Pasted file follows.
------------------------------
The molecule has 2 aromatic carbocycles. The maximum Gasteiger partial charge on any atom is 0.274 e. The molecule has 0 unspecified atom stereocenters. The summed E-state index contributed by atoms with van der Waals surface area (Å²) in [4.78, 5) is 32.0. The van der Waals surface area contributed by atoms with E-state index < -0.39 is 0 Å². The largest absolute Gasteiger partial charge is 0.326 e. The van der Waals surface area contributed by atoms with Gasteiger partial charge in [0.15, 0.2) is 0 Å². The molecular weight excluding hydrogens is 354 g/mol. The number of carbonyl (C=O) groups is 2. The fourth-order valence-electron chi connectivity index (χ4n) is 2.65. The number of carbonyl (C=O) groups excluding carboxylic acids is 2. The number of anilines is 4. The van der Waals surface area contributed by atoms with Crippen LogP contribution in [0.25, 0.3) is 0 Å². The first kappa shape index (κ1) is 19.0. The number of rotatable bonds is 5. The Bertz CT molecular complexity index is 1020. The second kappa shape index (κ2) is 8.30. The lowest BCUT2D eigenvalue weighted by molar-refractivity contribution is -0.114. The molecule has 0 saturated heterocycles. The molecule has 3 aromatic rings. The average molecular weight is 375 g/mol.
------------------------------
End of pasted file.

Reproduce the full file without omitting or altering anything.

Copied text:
The molecule has 2 aromatic carbocycles. The maximum Gasteiger partial charge on any atom is 0.274 e. The molecule has 0 unspecified atom stereocenters. The summed E-state index contributed by atoms with van der Waals surface area (Å²) in [4.78, 5) is 32.0. The van der Waals surface area contributed by atoms with E-state index < -0.39 is 0 Å². The largest absolute Gasteiger partial charge is 0.326 e. The van der Waals surface area contributed by atoms with Gasteiger partial charge in [0.15, 0.2) is 0 Å². The molecular weight excluding hydrogens is 354 g/mol. The number of carbonyl (C=O) groups is 2. The fourth-order valence-electron chi connectivity index (χ4n) is 2.65. The number of carbonyl (C=O) groups excluding carboxylic acids is 2. The number of anilines is 4. The van der Waals surface area contributed by atoms with Crippen LogP contribution in [0.25, 0.3) is 0 Å². The first kappa shape index (κ1) is 19.0. The number of rotatable bonds is 5. The Bertz CT molecular complexity index is 1020. The second kappa shape index (κ2) is 8.30. The lowest BCUT2D eigenvalue weighted by molar-refractivity contribution is -0.114. The molecule has 0 saturated heterocycles. The molecule has 3 aromatic rings. The average molecular weight is 375 g/mol.